Where/What the hell is Monthelie? Sounds like the name of racing horse in the Kentucky Derby. But it is not…well I don’t know that for a fact…but what I can tell you is that it is the name of a wine region here in Bourgogne aka Burgundy aka Pinot Noir Land. If you have heard of this region, hats off to you! But unless you are a “wine-know”…you probably have not. Consider yourself lucky to be a part of this blog, because you will now be in the “wine-know” and a “wine-know”…you will know about Monthelie and stump all your friends with the 411 on a little known french wine region!! … You can thank me later.
Monthelie…. C’est la vie…
Monthelie is like the “Middle Child” It is between two wine regions that get the a lot of attention…but never underestimate the middle child! Just ask my middle sister Tori! Monthelie is a wonderful deal if you are a bit scared of the price of a bottle of Burgundy! It’s more price friendly than its pricier neighbors, Volnay and Mersault (don’t freak out if you don’t know those, we will get to them all in due time. For now, just know that they are wanted and therefore pricier they Monthelie). It holds the reputation of having some of the first vines of Burgundy planted in the year 1000. It is in the Burgundian department of ‘Cote d’Or ‘ (where Dijon is, which is the capital of Burgundy and where I am currently living and getting my Masters of Wine Business!) and more specifically in the ‘Cote de Beaune’ area of “Cote d’Or” of Burgundy. (I know Burgundy can seem a bit confusing, but stay with me! By the time I am done with the masters program here you will be a Burgundy master!) OK, back to Monthelie facts. Ummm. Produces way more red than white. Can be aged for quite a bit, compared to other surrounding Bourgogne wines. It has 176 inhabitants. And lest you forget, a great deal for the consumer!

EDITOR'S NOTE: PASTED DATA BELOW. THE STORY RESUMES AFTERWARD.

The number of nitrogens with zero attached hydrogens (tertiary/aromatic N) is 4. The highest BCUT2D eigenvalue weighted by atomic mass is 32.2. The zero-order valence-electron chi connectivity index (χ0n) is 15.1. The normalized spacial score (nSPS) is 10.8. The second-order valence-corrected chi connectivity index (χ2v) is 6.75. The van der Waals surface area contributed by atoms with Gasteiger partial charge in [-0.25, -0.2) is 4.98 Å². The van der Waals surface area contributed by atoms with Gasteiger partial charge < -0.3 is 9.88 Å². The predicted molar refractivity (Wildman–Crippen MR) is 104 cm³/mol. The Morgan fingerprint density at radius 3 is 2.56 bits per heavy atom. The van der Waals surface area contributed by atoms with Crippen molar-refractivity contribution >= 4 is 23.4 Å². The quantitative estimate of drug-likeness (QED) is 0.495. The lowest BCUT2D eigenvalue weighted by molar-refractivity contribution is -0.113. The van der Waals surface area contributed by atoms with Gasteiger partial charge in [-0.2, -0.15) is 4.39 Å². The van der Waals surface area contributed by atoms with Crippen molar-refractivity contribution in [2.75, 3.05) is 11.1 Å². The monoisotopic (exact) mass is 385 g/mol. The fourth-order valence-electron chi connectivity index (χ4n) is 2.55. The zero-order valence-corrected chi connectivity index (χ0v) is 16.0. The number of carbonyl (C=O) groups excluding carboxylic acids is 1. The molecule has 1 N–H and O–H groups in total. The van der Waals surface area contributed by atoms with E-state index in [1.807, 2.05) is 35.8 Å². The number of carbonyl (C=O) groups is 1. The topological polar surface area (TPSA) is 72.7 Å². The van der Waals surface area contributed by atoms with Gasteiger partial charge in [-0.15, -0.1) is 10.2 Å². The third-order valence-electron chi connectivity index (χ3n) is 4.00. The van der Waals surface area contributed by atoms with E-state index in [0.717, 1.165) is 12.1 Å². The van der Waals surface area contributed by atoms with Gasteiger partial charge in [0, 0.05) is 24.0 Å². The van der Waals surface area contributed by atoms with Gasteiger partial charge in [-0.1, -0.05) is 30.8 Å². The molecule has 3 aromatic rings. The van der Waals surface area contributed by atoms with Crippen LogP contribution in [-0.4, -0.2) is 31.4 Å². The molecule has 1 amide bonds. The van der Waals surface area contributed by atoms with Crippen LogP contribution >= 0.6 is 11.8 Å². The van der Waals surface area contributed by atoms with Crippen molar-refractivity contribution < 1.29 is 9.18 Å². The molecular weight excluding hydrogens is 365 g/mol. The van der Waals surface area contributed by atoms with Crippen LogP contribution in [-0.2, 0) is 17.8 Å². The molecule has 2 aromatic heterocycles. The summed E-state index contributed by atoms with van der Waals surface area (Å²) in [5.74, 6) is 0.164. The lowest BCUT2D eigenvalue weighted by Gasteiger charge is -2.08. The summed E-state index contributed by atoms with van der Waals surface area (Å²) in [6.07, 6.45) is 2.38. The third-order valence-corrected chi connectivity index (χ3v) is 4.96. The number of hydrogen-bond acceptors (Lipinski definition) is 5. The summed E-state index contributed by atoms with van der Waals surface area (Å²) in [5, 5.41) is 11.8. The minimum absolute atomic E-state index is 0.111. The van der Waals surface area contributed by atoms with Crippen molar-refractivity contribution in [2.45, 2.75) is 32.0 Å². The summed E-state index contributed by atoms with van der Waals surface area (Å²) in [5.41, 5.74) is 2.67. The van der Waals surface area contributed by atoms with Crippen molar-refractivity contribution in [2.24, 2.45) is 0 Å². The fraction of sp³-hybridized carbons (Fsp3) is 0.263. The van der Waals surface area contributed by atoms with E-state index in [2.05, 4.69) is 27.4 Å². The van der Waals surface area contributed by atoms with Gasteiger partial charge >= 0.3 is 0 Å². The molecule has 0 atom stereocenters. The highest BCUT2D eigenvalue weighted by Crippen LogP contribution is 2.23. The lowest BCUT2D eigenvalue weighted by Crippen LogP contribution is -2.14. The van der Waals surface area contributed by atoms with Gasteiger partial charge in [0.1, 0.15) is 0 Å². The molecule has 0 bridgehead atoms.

Ok, on to MY Monthelie experience.
I had a Premier Cru. Here in Burgundy they rank their wines by Regional, Village, Premier Cru and Grand Cru. Grand Cru = Wine made from the BEST single vineyards. Premier Cru = still single vineyards but not as geographically blessed as the Grand Cru, but still pretty darn stellar. Village = made by combining the grapes from the ‘lesser’ vineyards within any given village. Regional = made by combining grapes from the entire Burgundy region.
So the wine I tasted below is not so bad eh? It is a Premier Cru, meaning it is blessed with a decent geographical location per the French AOC aka french wine governing entity.